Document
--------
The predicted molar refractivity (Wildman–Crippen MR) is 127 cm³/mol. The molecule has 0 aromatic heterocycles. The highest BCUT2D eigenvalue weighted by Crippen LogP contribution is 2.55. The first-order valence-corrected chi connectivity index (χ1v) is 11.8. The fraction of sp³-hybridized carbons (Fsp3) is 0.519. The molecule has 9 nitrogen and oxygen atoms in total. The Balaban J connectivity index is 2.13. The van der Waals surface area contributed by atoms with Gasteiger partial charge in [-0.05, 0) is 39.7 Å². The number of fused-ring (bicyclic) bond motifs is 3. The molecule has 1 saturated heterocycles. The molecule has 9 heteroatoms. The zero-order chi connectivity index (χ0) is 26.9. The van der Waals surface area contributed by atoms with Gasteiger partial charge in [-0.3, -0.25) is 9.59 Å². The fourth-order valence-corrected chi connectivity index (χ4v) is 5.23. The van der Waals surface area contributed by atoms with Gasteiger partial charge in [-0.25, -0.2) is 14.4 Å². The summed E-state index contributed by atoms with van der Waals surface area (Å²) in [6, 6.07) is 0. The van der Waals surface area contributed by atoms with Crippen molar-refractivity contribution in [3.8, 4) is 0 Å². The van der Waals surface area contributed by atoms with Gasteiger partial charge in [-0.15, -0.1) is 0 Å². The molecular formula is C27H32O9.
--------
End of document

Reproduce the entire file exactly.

The predicted molar refractivity (Wildman–Crippen MR) is 127 cm³/mol. The molecule has 0 aromatic heterocycles. The highest BCUT2D eigenvalue weighted by Crippen LogP contribution is 2.55. The first-order valence-corrected chi connectivity index (χ1v) is 11.8. The fraction of sp³-hybridized carbons (Fsp3) is 0.519. The molecule has 9 nitrogen and oxygen atoms in total. The Balaban J connectivity index is 2.13. The van der Waals surface area contributed by atoms with Gasteiger partial charge in [-0.05, 0) is 39.7 Å². The number of fused-ring (bicyclic) bond motifs is 3. The molecule has 1 saturated heterocycles. The molecule has 9 heteroatoms. The zero-order chi connectivity index (χ0) is 26.9. The van der Waals surface area contributed by atoms with Gasteiger partial charge in [-0.3, -0.25) is 9.59 Å². The fourth-order valence-corrected chi connectivity index (χ4v) is 5.23. The van der Waals surface area contributed by atoms with Gasteiger partial charge in [-0.25, -0.2) is 14.4 Å². The summed E-state index contributed by atoms with van der Waals surface area (Å²) in [6, 6.07) is 0. The van der Waals surface area contributed by atoms with Crippen molar-refractivity contribution in [3.8, 4) is 0 Å². The van der Waals surface area contributed by atoms with Gasteiger partial charge in [-0.15, -0.1) is 0 Å². The molecular formula is C27H32O9.